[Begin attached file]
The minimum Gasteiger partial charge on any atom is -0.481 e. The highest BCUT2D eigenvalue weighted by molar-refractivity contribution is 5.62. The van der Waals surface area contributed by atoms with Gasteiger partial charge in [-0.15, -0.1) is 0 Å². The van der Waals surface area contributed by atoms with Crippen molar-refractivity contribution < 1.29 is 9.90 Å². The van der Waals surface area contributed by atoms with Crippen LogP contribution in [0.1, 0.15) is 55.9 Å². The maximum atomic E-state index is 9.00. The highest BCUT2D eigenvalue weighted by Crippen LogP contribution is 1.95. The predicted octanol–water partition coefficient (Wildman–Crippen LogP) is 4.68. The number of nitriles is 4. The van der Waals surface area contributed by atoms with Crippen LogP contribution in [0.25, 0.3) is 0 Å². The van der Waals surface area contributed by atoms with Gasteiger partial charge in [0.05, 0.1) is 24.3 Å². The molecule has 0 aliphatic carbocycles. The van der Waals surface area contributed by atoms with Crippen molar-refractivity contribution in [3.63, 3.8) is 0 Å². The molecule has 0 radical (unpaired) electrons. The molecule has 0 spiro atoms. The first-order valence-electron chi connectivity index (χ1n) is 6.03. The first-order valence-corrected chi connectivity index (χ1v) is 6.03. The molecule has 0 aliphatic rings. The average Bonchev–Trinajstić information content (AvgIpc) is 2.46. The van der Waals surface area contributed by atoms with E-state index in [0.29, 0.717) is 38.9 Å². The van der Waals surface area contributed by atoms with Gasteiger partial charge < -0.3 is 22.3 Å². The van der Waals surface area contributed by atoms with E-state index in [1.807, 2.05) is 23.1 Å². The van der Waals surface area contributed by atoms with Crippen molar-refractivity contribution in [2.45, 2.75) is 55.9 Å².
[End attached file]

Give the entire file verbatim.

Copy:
The minimum Gasteiger partial charge on any atom is -0.481 e. The highest BCUT2D eigenvalue weighted by molar-refractivity contribution is 5.62. The van der Waals surface area contributed by atoms with Gasteiger partial charge in [-0.15, -0.1) is 0 Å². The van der Waals surface area contributed by atoms with Crippen molar-refractivity contribution < 1.29 is 9.90 Å². The van der Waals surface area contributed by atoms with Crippen LogP contribution in [0.1, 0.15) is 55.9 Å². The maximum atomic E-state index is 9.00. The highest BCUT2D eigenvalue weighted by Crippen LogP contribution is 1.95. The predicted octanol–water partition coefficient (Wildman–Crippen LogP) is 4.68. The number of nitriles is 4. The van der Waals surface area contributed by atoms with Crippen LogP contribution in [0.25, 0.3) is 0 Å². The van der Waals surface area contributed by atoms with Gasteiger partial charge in [0.05, 0.1) is 24.3 Å². The molecule has 0 aliphatic carbocycles. The van der Waals surface area contributed by atoms with Crippen molar-refractivity contribution in [3.63, 3.8) is 0 Å². The molecule has 0 radical (unpaired) electrons. The molecule has 0 spiro atoms. The first-order valence-electron chi connectivity index (χ1n) is 6.03. The first-order valence-corrected chi connectivity index (χ1v) is 6.03. The molecule has 0 aliphatic rings. The average Bonchev–Trinajstić information content (AvgIpc) is 2.46. The van der Waals surface area contributed by atoms with E-state index in [0.29, 0.717) is 38.9 Å². The van der Waals surface area contributed by atoms with Gasteiger partial charge < -0.3 is 22.3 Å². The van der Waals surface area contributed by atoms with E-state index in [1.807, 2.05) is 23.1 Å². The van der Waals surface area contributed by atoms with Crippen molar-refractivity contribution in [2.45, 2.75) is 55.9 Å².